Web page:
By working in the cat’s natural environment, house-call grooming gives me the longest window possible to successfully complete every groom with the least amount of stress for the kitty.
After opening my feline exclusive house-call grooming business in 2013, I knew house-call grooming was the ideal grooming environment for my business. Over the years, I have considered opening a salon or purchasing a mobile unit; however, I always came back to the same question: What is best for the feline?
My answer has always been, it is best to keep the kitty in their home environment. I believe the majority of cats become stressed when leaving their house. I also believe that the moment the family begins rounding up the cat is also the moment the kitty sets a timer on their patience, and that will cut into my time to successfully complete the groom. By working in the cat’s natural environment, house-call grooming gives me the longest window possible to successfully complete every groom with the least amount of stress for the kitty.
The following addresses some common concerns to help you decide if house-call grooming is right for you:
1 Is the house-call grooming environment right for every cat?
House-call grooming is right for shy and compliant kitties, but it is not right for highly aggressive cats. With the super grumpy felines, we need every advantage possible, and an angry cat knows all the hiding places, as well as how to gain the upper hand in their own home.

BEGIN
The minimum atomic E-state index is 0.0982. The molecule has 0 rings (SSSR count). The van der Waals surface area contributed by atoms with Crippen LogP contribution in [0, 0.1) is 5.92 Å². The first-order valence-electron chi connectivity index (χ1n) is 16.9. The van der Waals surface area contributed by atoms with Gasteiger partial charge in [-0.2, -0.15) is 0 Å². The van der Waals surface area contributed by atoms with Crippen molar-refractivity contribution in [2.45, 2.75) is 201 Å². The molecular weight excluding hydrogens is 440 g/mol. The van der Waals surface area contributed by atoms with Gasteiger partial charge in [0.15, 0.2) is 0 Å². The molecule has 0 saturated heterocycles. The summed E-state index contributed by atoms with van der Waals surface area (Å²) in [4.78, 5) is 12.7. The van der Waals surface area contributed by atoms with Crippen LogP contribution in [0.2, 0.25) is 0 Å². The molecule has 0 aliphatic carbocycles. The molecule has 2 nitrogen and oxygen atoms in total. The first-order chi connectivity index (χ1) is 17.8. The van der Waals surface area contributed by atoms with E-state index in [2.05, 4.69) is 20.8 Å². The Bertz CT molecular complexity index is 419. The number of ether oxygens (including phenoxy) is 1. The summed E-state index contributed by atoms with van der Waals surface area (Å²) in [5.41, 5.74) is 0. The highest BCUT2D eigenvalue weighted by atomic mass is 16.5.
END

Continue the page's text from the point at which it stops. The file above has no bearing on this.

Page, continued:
2 Having someone watch me makes me nervous.
I get my clients to start talking about themselves once I have started the groom. I normally groom in the smallest bathroom in the home, and while it is awkward at first, my clients sit on the toilet and talk to me while I sit on the floor and groom their kitty. I find this helps to reduce the awkwardness of the situation.
3 House-call gives the client too much control over the work environment.
This is why you must have firm policies in place and not be afraid to enforce them. A client may not touch their cat while I am working. I also carry a thermometer with a humidity sensor to make sure the temperature and humidity levels are safe for me to work. If there are family members in the kitchen while I am bathing their cat, they may not do anything besides watch the bath.
4 How do you make sure you get all the hair cleaned up after drying a cat?
Working in the smallest bathroom gives me the tiniest enclosed area possible. When I clean up, I start vacuuming from the top down; beginning with the light fixtures and the molding above the door, working my way down. I try not to move my vacuum as the exhaust will blow the hair in a different direction. When I reach the floor, I vacuum one tile or row of flooring at a time so I do not skip any. Finally, I vacuum the fan intake.
5 I keep getting calls for highly aggressive cats.
This is very true. Owners cannot get these cats in the carrier, so they call us to help. An easy way to get a sense of the cat’s temperament is to ask if the spouse who did not contact you can hold the cat. The way they respond to this question will tell you a lot about the cat’s temperament.